Nelee Langmuir, 78, Holocaust survivor and Stanford French lecturer since 1972, died Aug. 11 in her Stanford home of cancer.
She was born in Paris in 1931 to a Lithuanian couple. After the 1940 Nazi invasion of France, she found shelter with her sister in Chabanais, France, from local Resistance leader Albert Béraud. When World War II ended, her family immigrated to Sacramento.
She married Paul Wanner and had two daughters. Meanwhile she taught adult classes in French at Menlo-Atherton High School. In 1972, she received a master's degree from Stanford.
Later that year she divorced Wanner and married Gavin Langmuir, a founder of Stanford's Jewish Studies program and the Program in Medieval Studies. In 1979 and 1980 she and her husband taught at the Stanford-in-France program. She won the Walter J. Gores award for excellent teaching in 1979. She taught at Stanford until 2008.
She made a film, "Tombées du Ciel," about her family's Holocaust survival. The movie will be shown at a Stanford screening April 28, 2011.
She is survived by her sister Mina Parsont of Gaithersburg, Md.; daughters Jennifer Wanner of San Francisco and Debra Wanner of New York City; stepdaughter, Valerie Langmuir of Millbrae; two sons-in-law and two granddaughters.
A memorial service is scheduled for 3 p.m. on Tuesday, Oct. 12, at Stanford Memorial Church. Memorial donations may earmarked for the Nelee Langmuir Award and made out to Stanford University. Donations should be sent to Taube Center for Jewish Studies, 450 Serra Mall, Building 360, Stanford University, Stanford, CA 94305.
Nancy Stewart, 51, a resident of Atherton and Menlo Park, died unexpectedly from a heart arrhythmia episode that took place Aug. 6 and led to her death on Aug. 13.
Born in San Francisco, she moved to Atherton with her family in 1965. She attended Castilleja School and graduated from the University of Southern California with a bachelor's degree in history. She was a member of the Phi Alpha Theta National History Honor Society and Alpha Delta Pi sorority.
In event management for most of her career, she coordinated the international conferences at SRI International and later worked as a manager of executive conferences at Semiconductor Equipment and Materials International in San Jose. In that position she traveled all over the world and enjoyed the excitement and challenges of running conferences overseas, say family members.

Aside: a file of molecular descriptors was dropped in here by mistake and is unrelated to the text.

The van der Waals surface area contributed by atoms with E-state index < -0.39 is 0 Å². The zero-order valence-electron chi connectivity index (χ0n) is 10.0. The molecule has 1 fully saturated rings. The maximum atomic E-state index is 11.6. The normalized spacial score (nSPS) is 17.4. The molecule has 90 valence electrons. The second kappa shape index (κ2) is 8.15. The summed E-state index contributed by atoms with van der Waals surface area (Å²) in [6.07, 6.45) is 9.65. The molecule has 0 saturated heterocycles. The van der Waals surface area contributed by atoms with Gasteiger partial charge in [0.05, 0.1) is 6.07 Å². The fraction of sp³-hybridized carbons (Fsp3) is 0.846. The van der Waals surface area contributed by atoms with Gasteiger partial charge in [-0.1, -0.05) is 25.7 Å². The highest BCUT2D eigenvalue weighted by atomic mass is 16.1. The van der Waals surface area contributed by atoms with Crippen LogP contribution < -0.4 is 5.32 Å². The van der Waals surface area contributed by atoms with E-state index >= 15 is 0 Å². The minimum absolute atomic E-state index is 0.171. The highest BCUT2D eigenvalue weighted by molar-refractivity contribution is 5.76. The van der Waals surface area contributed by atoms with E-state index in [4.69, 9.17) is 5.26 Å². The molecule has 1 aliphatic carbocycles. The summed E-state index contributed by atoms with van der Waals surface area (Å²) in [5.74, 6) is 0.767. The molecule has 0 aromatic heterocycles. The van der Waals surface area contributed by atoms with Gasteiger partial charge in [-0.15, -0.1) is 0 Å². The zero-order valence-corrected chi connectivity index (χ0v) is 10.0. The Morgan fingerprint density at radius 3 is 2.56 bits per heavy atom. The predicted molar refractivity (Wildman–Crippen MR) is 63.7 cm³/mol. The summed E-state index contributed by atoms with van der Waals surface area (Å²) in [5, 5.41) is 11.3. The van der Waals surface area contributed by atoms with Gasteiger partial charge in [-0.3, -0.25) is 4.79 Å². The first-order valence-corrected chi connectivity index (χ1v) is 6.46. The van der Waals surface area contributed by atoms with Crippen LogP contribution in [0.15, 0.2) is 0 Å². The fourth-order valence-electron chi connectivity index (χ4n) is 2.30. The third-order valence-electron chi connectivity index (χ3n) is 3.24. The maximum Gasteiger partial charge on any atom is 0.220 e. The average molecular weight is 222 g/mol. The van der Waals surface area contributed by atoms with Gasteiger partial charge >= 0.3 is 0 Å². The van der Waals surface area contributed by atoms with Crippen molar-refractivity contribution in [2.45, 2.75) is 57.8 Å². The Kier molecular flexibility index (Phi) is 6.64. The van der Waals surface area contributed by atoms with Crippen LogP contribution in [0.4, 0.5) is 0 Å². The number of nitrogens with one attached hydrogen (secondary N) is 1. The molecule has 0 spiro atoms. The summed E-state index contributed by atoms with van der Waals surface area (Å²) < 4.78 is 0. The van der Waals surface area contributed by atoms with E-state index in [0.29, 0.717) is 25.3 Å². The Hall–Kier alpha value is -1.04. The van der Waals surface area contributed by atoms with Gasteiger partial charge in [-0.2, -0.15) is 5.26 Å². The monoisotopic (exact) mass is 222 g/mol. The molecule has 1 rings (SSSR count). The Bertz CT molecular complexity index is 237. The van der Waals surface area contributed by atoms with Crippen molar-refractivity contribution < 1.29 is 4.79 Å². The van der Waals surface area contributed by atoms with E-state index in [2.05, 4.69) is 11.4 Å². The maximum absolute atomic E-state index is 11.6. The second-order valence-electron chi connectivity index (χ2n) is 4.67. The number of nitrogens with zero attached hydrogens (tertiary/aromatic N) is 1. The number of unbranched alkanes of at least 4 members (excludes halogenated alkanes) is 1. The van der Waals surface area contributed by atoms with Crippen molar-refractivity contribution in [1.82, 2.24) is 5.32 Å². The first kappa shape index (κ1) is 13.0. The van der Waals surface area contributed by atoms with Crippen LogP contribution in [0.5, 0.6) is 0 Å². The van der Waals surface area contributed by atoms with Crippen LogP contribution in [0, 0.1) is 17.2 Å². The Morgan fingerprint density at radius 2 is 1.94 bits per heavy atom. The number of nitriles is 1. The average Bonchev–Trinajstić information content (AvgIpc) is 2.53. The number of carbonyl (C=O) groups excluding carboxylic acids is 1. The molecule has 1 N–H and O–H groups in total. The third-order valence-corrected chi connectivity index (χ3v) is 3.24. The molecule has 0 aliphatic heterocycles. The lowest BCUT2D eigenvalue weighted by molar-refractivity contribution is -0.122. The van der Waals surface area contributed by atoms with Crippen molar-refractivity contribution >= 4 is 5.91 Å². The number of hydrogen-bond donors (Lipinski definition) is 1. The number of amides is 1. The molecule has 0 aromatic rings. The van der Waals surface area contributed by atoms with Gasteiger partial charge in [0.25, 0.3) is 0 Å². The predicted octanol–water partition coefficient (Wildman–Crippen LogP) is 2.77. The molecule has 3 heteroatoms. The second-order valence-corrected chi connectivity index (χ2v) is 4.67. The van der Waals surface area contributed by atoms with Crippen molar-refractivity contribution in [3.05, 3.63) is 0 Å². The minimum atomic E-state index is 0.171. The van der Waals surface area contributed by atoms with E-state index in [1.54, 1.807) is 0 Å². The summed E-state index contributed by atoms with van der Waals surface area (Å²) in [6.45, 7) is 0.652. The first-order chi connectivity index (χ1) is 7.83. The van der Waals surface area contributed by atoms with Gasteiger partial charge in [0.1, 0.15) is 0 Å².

In 2006, she became event and volunteer manager at Children's Health Council, where her primary task was handling all management aspects of the Summer Symphony fundraising event at Frost Amphitheater.
She volunteered for a number of nonprofit organizations. She served as president of the Castilleja Alumni Board and a number of other committees connected to the school. She served as president of the USC Golden Gate Alumnae Club board, as well as a member of the USC Bay Area student recruitment committee.
A founding member of Foothill Auxiliary, a fundraising branch of the Family Service Agency of San Mateo County, she recently served as the board's secretary. She was a former member of the Junior League and the Committee for Art at Stanford.
Her gracious style and many talents were widely admired, said family members. Cooking was her passion and photography, needlepoint, and gardening were significant hobbies. She considered London her home away from home. Her final act of extreme generosity was as an organ donor, say family members.
Survivors include her father, Robert Stewart, and sister Ellen Stewart Moore. Her mother, Verna Stewart, preceded her in death.
Services for will be held at 2 p.m. Friday, Aug. 27, at Valley Presbyterian Church, 945 Portola Road in Portola Valley.
Memorials in her name may be made to the Nancy Stewart Memorial Fund at Children's Health Council, 650 Clark Way, Palo Alto, CA 94304; or online at www.chconline.org.
Conrad G. Welling, 91, a resident of Atherton, died Aug. 20.
He was born in St. Louis, Mo., but spent his youth in Houston, Texas. At the age of 17 he joined the military and eventually earned his wings as a naval aviator. During his 20-year career with the military he flew a wide range of aircraft which included carrier landings with the S2-F.
His tours also included one at the Pentagon, where he contributed in the development of the Polaris missile program. After retiring he went on to develop another career with Lockheed Missiles and Space.
He formed an industrial partnership, International Minerals Company, to investigate the potential of marine minerals. Through his leadership, Lockheed Ocean Minerals Company, an international consortium, became the first U.S. licensee under the Deep Seabed Hard Mineral Resources Act and in 1978 successfully tested a remotely operated mining vehicle.
He was a much beloved father whose positive outlook on life and love of his family was always in evidence, family members said. He had a happy 62-year marriage to Bunny
Welling, who preceded him in death in 2006.
He is survived by his children Conrad G. Welling of San Diego, Bonnie Welling of Atherton and Patricia Leugers of Atherton, son-in-law Jerome Leugers; and two grandchildren.